President Trump referred Turkish President Recep Tayyip Erdogan’s repeated requests for the U.S. to avoid pressing charges on one of the country's largest banks to Attorney General William Barr and Treasury Secretary Steven Mnuchin, Bloomberg reports. Trump reportedly told Erdogan in an April call that Barr and Mnuchin would handle the issue, and no charges were pressed against Turkish bank Halkbank until recently. The federal charges only came after Trump announced sanctions against Turkey in retaliation for its incursion into Syria. It is not clear if Trump asked Barr and Mnuchin to comply with Turkey's demands, or if he simply passed the matter on to them because he was tired of hearing the requests.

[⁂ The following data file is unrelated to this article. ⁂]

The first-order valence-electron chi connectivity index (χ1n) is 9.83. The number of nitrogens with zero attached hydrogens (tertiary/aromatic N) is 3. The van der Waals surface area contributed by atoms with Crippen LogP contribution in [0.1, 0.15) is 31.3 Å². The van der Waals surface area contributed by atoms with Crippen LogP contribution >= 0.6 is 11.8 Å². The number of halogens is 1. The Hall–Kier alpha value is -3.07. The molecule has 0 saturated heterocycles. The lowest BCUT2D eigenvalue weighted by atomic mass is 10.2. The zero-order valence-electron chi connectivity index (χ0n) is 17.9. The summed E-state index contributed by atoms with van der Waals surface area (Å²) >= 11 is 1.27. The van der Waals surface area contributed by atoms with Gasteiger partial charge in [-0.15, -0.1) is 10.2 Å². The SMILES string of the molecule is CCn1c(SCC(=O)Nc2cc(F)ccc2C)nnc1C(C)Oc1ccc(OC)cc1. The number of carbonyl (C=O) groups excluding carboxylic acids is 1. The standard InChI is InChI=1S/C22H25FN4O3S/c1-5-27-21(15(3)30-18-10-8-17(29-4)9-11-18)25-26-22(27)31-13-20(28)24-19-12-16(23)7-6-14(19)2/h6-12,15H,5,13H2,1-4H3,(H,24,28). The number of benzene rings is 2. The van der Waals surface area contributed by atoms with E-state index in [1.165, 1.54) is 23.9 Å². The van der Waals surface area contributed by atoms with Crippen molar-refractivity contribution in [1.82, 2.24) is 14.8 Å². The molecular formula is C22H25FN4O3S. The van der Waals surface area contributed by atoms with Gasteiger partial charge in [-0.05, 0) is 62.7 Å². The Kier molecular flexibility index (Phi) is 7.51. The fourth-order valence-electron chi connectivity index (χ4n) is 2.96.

About two months after the call, Barr reportedly told Turkish Minister of Justice Abdulhamit Gul that he would need to reach a deal with the U.S. attorney's office in Manhattan for the case or have it go through a trial. The attorney general reportedly advised Turkey on its best option: a deferred prosecution agreement that would require Halkbank to pay a fine and other actions to prevent further wrongdoing. The country ended up not making a deal, and Halkbank was charged earlier this week with “fraud, money laundering, and sanctions offense.” Mnuchin was also reportedly involved due to the Treasury Department's role in determining the regulatory penalties against Halkbank for a separate criminal case involving one of their executives.